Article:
BURN PILE: Kafka, writing about sex, and Sam Shepard on e-mail
Fear and self-loathing in Kafka: John Banville reviews three Franz Kafka biographies for the New York Review of Books and looks for keys that might unlock the secret to the writer’s tortured self-depictions. He also recounts a reading in Prague when, in the middle of the early pages of The Trial, Kafka went all Jimmy Fallon and couldn’t stop laughing. “That,” writes Banville, “must have been quite an evening.”
Make your plans for the Montana Festival of the Book. Seriously (schedule here). And, while you’re deciding between Andrew Sean Greer and Claire Vaye Watkins (or, rather, going to see ‘em both), join us for “Forty Years of Cutbank” on Saturday, October 12.
Against “Mailer” as a verb: At the New York Times, authors from Geoff Dyer and Sheila Heti to Chimamanda Ngozi Adichie and Jackie Collins (of course) share their experiences reading and writing about sex. “You can mint new verbs,” says Dyer. “One of Martin Amis’s characters speaks of having ‘Mailered’ a woman.” We hope that means he didn’t stab her.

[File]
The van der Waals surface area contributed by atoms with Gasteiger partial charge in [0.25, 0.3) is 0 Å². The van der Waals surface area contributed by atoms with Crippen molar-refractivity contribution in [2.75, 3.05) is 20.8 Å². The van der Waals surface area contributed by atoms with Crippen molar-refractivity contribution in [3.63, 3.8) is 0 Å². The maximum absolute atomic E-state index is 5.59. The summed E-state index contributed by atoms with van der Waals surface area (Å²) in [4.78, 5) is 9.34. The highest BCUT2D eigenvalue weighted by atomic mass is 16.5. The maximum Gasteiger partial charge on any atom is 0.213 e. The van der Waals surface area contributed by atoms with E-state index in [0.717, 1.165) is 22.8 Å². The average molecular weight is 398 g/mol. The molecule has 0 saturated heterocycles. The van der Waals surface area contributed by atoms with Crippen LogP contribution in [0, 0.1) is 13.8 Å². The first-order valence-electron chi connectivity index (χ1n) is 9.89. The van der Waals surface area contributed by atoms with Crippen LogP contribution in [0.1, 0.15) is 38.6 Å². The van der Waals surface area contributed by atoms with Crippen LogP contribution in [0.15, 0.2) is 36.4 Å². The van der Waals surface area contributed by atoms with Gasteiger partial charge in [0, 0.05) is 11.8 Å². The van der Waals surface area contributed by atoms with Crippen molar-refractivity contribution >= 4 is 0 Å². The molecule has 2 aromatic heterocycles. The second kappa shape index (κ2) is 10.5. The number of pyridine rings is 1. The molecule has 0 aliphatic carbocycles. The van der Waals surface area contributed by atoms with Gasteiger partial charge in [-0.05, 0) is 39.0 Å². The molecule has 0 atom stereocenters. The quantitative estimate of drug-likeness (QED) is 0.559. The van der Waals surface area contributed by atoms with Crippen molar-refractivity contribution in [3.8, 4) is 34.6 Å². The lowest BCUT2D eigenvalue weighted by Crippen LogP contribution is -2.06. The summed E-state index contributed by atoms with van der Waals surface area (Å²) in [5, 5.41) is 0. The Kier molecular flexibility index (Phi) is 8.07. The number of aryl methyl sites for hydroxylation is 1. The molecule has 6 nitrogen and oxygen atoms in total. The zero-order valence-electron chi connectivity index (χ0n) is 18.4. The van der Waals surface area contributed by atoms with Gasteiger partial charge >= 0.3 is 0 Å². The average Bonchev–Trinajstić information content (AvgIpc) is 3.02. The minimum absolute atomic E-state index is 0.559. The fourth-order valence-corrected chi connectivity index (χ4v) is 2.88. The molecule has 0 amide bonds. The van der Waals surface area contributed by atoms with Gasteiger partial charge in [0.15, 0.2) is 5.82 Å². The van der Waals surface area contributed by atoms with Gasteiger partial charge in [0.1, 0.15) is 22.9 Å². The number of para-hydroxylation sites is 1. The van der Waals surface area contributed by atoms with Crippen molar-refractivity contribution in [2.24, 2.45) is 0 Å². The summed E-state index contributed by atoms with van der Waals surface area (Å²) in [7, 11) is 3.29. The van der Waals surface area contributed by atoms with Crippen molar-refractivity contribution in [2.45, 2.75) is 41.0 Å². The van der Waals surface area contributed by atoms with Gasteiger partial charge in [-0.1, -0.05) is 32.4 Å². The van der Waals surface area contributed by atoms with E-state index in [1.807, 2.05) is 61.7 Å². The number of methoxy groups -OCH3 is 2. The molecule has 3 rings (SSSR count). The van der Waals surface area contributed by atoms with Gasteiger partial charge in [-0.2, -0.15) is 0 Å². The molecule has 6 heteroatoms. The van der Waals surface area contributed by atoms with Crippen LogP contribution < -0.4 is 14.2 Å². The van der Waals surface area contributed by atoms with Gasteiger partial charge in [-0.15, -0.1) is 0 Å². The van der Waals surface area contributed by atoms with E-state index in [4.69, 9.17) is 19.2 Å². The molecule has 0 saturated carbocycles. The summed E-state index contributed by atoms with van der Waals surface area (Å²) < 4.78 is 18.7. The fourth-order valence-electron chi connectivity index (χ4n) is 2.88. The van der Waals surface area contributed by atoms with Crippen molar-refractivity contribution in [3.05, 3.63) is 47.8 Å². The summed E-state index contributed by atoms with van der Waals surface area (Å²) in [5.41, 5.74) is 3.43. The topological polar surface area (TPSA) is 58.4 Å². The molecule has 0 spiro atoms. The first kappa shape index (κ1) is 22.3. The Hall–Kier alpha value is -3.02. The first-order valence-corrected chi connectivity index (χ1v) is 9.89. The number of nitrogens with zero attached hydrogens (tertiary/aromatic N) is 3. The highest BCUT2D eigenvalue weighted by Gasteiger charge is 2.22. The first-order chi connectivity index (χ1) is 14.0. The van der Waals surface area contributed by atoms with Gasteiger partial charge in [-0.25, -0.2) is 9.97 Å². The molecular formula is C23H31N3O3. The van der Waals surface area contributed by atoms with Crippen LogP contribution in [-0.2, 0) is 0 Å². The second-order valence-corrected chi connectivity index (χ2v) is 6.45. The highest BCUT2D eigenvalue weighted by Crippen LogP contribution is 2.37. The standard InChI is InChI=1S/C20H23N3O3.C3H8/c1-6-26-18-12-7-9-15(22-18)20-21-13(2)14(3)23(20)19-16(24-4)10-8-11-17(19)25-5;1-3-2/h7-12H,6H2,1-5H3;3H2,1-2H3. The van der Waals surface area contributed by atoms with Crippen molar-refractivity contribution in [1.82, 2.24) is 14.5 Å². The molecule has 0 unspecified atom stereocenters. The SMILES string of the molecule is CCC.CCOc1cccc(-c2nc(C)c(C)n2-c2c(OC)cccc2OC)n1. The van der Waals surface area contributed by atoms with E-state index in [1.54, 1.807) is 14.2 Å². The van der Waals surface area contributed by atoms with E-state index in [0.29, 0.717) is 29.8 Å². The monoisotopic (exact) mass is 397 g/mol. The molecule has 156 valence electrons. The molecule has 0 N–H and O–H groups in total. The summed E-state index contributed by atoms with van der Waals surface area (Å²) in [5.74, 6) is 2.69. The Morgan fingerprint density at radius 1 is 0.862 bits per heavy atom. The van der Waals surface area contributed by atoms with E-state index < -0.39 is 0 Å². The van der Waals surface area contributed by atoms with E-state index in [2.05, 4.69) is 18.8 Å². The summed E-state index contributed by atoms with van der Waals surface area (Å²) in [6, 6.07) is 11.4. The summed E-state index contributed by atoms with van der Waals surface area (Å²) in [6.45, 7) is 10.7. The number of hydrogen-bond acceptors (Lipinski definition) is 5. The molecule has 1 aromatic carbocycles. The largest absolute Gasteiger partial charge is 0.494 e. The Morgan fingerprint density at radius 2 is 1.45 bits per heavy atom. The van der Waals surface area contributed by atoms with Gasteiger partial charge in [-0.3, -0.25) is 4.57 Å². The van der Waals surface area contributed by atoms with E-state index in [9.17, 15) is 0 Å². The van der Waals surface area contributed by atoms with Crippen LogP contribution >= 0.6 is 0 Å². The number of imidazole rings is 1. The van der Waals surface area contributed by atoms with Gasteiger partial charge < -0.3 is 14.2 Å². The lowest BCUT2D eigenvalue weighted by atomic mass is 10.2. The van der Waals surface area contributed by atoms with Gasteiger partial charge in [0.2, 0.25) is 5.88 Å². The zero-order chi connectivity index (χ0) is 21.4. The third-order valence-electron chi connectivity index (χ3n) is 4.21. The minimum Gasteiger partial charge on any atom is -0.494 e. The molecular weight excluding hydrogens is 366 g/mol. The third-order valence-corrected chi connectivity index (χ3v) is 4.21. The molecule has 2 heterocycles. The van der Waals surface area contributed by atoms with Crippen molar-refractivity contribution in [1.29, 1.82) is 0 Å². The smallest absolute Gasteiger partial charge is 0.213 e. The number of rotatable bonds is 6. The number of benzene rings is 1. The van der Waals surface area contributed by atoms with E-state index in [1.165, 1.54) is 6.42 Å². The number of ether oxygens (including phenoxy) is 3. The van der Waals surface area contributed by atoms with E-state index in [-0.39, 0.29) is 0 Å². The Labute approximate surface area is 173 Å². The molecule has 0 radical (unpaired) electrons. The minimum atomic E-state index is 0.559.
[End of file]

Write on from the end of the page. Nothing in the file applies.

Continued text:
David or Goliath? Malcolm Gladwell has a new book out, which means we have a new opportunity to debate the merits of Malcolm Gladwell’s particular brand of storytelling and conclusion-building. Writing for The Telegraph, Gaby Wood notes that many of Gladwell’s strongest statements are confined to footnotes. She also suggests an alternate title for the book: “Six of One, Half a Dozen of the Other.”
Sam Shepard doesn’t want your e-mails: While browsing the author’s site for info on the new documentary Shepard and Dark, we noticed a link that said “E-mail.” Sensing an opportunity for contact, we clicked it and found Shepard’s lovely e-mail disclaimer: “I don’t have a computer. I don’t have an Internet. I don’t have the e-mail. I don’t have any of that shit.”